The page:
SYDNEY — Australia is investigating a suspected case of industrial espionage at the country's top scientific organization as a Chinese man is suspected of accessing data at a nanotechnology laboratory. The case comes as Australia is embroiled in disputes over spying with East Timor and Indonesia.
The case revolves around the unauthorized use of computers at Australia’s government-funded scientific body, the CSIRO, and is being investigated by the nation’s intelligence agencies. They are trying to find out if a Chinese student sent sensitive information from a highly sensitive nanotechnology facility in the southern city of Melbourne to a foreign power. No arrests have yet been made.
The case may further test Canberra’s relations with Beijing following disagreements over China’s new air defense zone in disputed waters. Last week, Australia’s foreign minister called in China's ambassador to Canberra to ask for an explanation.
Australia is also fending off allegations that it secretly recorded government ministers in East Timor a decade ago to gain an advantage during negotiations over oil and gas royalties.
East Timor will go before the Permanent Court of Arbitration in The Hague in the Netherlands Thursday to challenge the validity of a treaty struck with Australia in 2006. The government in Dili wants the agreement to be annulled because of the alleged espionage.
Bernard Colleary, a lawyer representing East Timor in its spying case against Canberra, claims Australian security agents have raided his law practice.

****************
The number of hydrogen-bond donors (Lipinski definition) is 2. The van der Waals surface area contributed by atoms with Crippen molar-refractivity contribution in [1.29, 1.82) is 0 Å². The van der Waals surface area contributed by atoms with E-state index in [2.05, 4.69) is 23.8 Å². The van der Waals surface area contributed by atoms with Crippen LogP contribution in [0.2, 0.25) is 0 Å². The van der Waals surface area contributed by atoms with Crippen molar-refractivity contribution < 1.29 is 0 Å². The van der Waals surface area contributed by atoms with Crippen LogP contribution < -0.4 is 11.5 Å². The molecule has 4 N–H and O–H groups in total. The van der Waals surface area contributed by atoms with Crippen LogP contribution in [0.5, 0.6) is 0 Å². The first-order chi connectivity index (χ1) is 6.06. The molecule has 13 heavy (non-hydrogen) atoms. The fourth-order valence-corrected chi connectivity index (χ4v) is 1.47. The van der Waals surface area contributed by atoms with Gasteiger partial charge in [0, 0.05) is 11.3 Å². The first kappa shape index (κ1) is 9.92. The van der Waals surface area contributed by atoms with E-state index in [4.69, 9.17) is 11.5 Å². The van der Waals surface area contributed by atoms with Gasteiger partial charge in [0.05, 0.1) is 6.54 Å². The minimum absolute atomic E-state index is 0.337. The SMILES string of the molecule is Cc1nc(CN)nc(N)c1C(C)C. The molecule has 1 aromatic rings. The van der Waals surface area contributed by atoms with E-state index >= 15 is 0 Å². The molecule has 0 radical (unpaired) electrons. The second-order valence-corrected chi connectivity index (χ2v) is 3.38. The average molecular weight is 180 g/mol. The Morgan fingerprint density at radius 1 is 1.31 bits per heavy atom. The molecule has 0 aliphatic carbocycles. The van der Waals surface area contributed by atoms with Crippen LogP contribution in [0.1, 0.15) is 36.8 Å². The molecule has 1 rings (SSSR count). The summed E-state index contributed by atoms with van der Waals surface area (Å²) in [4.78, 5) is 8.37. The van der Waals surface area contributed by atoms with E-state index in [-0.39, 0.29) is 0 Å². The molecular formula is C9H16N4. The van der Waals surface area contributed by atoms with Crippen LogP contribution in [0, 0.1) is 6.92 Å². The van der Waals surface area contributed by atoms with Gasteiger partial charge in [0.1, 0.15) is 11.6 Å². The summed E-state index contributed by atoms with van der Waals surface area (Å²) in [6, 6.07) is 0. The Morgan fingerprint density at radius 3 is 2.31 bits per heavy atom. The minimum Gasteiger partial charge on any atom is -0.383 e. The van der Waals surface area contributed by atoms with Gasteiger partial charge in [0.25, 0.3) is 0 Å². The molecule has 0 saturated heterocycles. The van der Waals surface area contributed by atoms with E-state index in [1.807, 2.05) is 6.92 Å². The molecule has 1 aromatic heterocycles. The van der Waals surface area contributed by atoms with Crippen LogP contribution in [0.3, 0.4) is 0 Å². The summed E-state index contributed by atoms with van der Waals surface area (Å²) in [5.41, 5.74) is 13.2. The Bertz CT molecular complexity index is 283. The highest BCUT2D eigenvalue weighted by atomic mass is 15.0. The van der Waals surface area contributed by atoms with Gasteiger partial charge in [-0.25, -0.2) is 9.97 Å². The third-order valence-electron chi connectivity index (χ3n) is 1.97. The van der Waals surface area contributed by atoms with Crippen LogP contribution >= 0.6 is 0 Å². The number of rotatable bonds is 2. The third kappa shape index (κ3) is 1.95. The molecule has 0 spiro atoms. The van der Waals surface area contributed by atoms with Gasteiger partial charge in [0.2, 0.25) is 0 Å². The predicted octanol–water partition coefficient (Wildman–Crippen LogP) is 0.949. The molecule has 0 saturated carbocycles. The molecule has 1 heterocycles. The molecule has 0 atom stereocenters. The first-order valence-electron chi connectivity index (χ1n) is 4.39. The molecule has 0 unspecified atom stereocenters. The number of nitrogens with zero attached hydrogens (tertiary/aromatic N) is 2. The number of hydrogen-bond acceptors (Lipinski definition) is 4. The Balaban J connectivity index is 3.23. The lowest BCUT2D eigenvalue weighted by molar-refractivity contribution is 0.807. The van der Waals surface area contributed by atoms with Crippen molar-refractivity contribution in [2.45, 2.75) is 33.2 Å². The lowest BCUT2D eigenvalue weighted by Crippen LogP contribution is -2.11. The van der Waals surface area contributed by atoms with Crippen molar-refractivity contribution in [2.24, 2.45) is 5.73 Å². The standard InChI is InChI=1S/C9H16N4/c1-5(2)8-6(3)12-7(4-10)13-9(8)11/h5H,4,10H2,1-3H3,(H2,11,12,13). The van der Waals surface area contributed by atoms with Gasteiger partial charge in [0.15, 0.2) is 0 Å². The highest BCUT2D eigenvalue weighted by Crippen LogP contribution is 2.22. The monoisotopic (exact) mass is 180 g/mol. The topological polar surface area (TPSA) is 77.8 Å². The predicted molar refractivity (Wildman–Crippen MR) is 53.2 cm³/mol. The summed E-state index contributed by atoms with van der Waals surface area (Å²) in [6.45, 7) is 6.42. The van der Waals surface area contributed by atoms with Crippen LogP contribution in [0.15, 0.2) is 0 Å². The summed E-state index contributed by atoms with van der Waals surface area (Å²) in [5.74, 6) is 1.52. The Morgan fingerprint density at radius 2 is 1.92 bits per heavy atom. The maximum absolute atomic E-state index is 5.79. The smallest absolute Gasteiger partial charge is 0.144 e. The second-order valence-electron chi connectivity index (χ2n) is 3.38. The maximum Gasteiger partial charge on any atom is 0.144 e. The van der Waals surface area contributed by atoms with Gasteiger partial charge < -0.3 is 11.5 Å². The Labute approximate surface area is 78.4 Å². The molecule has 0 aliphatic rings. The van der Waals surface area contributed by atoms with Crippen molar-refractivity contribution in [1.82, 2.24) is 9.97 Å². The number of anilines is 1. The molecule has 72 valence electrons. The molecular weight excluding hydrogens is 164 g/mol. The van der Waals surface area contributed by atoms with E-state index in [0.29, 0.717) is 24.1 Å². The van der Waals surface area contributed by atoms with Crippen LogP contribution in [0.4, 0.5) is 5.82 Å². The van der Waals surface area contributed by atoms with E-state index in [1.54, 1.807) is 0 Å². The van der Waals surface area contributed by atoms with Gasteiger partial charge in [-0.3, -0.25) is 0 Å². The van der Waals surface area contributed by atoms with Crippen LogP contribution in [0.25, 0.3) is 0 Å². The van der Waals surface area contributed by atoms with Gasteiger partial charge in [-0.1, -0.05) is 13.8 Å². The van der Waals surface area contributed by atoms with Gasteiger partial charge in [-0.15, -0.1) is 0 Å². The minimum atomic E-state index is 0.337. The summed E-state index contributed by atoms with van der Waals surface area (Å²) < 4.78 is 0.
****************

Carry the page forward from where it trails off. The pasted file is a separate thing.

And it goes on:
“As I understand it, agents of the Australian Security Intelligence Organization - ASIO - executed a search warrant on my law practice and spent some hours there seizing all manner of documents and other records on the basis that there was a national security issue,” said Colleary.
The Australian government insists that the raid had nothing to do with the espionage case at The Hague, stressing that it was undertaken for reasons of national security. However, Colleary firmly rejects that assertion.
“This can only relate to the proceedings against Australia over the bugging of the Timor Leste cabinet offices during the negotiations for a petroleum and gas treaty in 2004… This is a further step in the actions by Australia to shore up its illegally procured treaty,” said Colleary.
Last month, Indonesia suspended military cooperation with Australia over reports that Canberra had spied on its officials.
Indonesia also suspended joint efforts with Australia to combat people smuggling after revelations that Canberra monitored the phones of President Susilo Bambang Yudhoyono, his wife and some senior ministers.
A letter from Australian Prime Minister Tony Abbott to the Indonesian leader has not been enough to end the controversy. Now, Foreign Minister Julie Bishop is travelling to Jakarta to hold talks with her Indonesian counterpart.